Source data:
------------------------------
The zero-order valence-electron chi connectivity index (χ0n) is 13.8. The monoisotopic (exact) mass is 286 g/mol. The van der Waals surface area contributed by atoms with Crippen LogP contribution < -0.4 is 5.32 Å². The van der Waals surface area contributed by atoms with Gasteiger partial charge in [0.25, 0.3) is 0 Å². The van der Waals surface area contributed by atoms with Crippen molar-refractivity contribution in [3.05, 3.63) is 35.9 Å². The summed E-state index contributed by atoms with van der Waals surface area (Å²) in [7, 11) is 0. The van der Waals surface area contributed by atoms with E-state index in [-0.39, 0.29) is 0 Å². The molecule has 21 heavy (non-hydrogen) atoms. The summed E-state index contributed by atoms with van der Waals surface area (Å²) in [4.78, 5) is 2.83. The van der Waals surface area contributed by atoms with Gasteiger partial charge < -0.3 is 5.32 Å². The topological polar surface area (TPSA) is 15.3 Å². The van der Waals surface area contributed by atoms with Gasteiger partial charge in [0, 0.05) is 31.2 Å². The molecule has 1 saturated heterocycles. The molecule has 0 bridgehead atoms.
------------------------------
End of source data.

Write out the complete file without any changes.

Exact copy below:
The zero-order valence-electron chi connectivity index (χ0n) is 13.8. The monoisotopic (exact) mass is 286 g/mol. The van der Waals surface area contributed by atoms with Crippen LogP contribution < -0.4 is 5.32 Å². The van der Waals surface area contributed by atoms with Gasteiger partial charge in [0.25, 0.3) is 0 Å². The van der Waals surface area contributed by atoms with Crippen molar-refractivity contribution in [3.05, 3.63) is 35.9 Å². The summed E-state index contributed by atoms with van der Waals surface area (Å²) in [7, 11) is 0. The van der Waals surface area contributed by atoms with E-state index in [-0.39, 0.29) is 0 Å². The molecule has 21 heavy (non-hydrogen) atoms. The summed E-state index contributed by atoms with van der Waals surface area (Å²) in [4.78, 5) is 2.83. The van der Waals surface area contributed by atoms with Gasteiger partial charge < -0.3 is 5.32 Å². The topological polar surface area (TPSA) is 15.3 Å². The van der Waals surface area contributed by atoms with Gasteiger partial charge in [0, 0.05) is 31.2 Å². The molecule has 1 saturated heterocycles. The molecule has 0 bridgehead atoms.